This novel, The Sundered, kicks off the Lost Era series, chronicling events that take place between Kirk's presumed death aboard the Enterprise-B in Generations and the start of the Star Trek: The Next Generation television series. This particular adventure takes place in 2298, five years after the incident in Generations, and features Sulu taking on a mission to negotiate with the reclusive Tholians, first seen in the TOS episode "The Tholian Web." Aboard the Excelsior is a Federation diplomat, Aidan Burgess, who at first seems to fulfill the Trek trope of the Federation official who makes the lives of our heroes difficult. She has a very clear plan for dealing with the Tholians and sees Sulu and his crew as obstacles in the way of the negotiations, which causes a great deal of tension between her and the Starfleet officers.

We soon learn that the Tholians are battling a mysterious race that has entered their space through a sort of spatial rift. The history of this new species is really quite interesting: calling themselves the Neyel, they were originally humans who lived in habitats operating near Earth at the LaGrange points in the 21st century. A warp field experiment propelled them into interstellar space, where their first encounters with extraterrestrials made them extremely wary of other lifeforms. From there, another event propelled them even further, out into the Small Magellanic Cloud, a neighboring "dwarf galaxy" just outside the Milky Way galaxy.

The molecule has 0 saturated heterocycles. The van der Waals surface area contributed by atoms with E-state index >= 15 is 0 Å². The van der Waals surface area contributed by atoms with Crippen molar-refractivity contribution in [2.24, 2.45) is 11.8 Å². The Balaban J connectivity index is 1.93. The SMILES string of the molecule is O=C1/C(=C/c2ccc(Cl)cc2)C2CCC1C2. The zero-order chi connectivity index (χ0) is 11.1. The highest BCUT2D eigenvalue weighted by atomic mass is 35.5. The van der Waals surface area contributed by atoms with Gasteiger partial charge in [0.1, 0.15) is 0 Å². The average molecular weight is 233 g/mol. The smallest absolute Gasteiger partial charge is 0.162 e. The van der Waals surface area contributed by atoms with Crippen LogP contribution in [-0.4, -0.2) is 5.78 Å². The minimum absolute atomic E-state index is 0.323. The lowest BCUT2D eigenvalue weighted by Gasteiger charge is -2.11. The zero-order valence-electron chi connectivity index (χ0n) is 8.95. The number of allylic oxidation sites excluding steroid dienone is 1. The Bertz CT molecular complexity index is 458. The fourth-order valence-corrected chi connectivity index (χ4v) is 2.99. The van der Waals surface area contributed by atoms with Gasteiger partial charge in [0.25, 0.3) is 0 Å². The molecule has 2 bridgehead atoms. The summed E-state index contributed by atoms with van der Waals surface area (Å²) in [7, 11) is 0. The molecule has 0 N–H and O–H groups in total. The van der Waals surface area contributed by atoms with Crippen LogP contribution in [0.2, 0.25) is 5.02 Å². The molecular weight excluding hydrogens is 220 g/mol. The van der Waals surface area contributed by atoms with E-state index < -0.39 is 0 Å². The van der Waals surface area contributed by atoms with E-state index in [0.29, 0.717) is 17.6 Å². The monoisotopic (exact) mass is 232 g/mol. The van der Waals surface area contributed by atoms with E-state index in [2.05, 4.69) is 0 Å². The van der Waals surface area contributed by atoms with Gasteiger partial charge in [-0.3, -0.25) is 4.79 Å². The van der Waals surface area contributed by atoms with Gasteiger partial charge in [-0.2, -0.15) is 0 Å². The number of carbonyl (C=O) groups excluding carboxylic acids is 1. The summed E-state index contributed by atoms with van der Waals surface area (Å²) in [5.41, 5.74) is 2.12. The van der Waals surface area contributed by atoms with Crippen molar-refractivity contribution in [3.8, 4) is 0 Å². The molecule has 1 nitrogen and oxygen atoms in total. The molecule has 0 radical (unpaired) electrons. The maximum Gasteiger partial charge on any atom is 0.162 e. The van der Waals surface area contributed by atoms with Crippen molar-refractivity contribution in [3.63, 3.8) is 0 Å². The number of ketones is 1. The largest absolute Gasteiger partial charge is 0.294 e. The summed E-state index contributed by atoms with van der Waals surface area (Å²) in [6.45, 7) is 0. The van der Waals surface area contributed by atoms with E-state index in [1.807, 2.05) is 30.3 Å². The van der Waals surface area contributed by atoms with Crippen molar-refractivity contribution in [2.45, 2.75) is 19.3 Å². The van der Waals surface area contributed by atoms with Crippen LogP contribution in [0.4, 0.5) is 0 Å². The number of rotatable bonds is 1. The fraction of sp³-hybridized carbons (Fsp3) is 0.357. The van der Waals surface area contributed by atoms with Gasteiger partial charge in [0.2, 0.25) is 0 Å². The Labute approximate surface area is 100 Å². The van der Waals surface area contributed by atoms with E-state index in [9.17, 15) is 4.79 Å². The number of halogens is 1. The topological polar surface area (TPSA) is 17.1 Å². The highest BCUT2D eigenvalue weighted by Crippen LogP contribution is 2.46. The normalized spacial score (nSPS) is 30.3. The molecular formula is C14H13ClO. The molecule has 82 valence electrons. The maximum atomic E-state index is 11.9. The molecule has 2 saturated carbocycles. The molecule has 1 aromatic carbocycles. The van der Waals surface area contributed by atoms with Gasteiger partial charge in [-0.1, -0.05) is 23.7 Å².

The Small Magellanic Cloud, a dwarf galaxy that neighbors our own Milky Way, is the adopted home of the mysterious Neyel.

To me, the Neyel are the most fascinating part of this novel. Reminiscent of the sundering of the Vulcans and Romulans thousands of years ago, the Neyel represent an offshoot of humanity that evolved in very different conditions from those of their counterparts on Earth. They are an interesting exploration of the "path not taken," having to adapt to living in extreme conditions by natural adaptations as well as focused genetic engineering that has resulted in a species that appears very different from what we would consider "human." We are all a culmination of our experiences, and in the case of the Neyel, they have experienced extreme hardships and have thus been extremely hardened, both physically and with respect to their culture and outlook on the universe. I also found the names that they have taken on to be very clever; "Neyel" represents a form of language drift, adapted from the name of their original habitat, which was an "O'Neill" station. Their leader is called a "Drech'tor," which of course derives from "Director," the leader of the original colony. This reminded me of a much more recent example of this in Star Trek: the Short Treks episode "Calypso" featured a glimpse at the future of the galaxy, 1000 years beyond the 23rd century, in which a group of humans are fighting an enemy called the "V'Draysh," which turns out to be the "Federation."